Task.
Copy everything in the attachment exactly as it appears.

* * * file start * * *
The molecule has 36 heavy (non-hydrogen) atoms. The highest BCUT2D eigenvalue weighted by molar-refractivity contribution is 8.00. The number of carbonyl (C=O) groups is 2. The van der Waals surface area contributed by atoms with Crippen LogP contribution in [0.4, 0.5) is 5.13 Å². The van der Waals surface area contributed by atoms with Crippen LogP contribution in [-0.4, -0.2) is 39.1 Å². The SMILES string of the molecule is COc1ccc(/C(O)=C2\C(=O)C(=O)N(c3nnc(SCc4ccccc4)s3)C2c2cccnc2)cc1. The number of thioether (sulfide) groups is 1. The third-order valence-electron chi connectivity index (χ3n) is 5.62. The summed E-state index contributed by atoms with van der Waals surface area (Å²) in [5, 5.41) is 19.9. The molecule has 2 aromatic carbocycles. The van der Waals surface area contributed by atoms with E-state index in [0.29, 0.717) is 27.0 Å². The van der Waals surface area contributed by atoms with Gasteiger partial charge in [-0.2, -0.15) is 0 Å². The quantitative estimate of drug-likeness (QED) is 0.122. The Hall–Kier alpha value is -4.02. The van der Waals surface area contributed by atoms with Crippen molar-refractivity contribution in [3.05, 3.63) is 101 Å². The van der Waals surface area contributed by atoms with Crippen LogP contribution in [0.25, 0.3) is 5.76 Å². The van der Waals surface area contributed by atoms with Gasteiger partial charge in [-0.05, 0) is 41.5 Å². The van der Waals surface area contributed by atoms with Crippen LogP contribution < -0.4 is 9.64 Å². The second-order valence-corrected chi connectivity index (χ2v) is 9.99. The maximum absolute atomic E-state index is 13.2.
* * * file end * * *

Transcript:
The molecule has 36 heavy (non-hydrogen) atoms. The highest BCUT2D eigenvalue weighted by molar-refractivity contribution is 8.00. The number of carbonyl (C=O) groups is 2. The van der Waals surface area contributed by atoms with Crippen LogP contribution in [0.4, 0.5) is 5.13 Å². The van der Waals surface area contributed by atoms with Crippen LogP contribution in [-0.4, -0.2) is 39.1 Å². The SMILES string of the molecule is COc1ccc(/C(O)=C2\C(=O)C(=O)N(c3nnc(SCc4ccccc4)s3)C2c2cccnc2)cc1. The number of thioether (sulfide) groups is 1. The third-order valence-electron chi connectivity index (χ3n) is 5.62. The summed E-state index contributed by atoms with van der Waals surface area (Å²) in [5, 5.41) is 19.9. The molecule has 2 aromatic carbocycles. The van der Waals surface area contributed by atoms with E-state index in [0.29, 0.717) is 27.0 Å². The van der Waals surface area contributed by atoms with Gasteiger partial charge in [-0.2, -0.15) is 0 Å². The quantitative estimate of drug-likeness (QED) is 0.122. The Hall–Kier alpha value is -4.02. The van der Waals surface area contributed by atoms with Crippen molar-refractivity contribution in [3.05, 3.63) is 101 Å². The van der Waals surface area contributed by atoms with Crippen LogP contribution in [0.25, 0.3) is 5.76 Å². The van der Waals surface area contributed by atoms with Gasteiger partial charge in [-0.05, 0) is 41.5 Å². The van der Waals surface area contributed by atoms with Crippen LogP contribution < -0.4 is 9.64 Å². The second-order valence-corrected chi connectivity index (χ2v) is 9.99. The maximum absolute atomic E-state index is 13.2.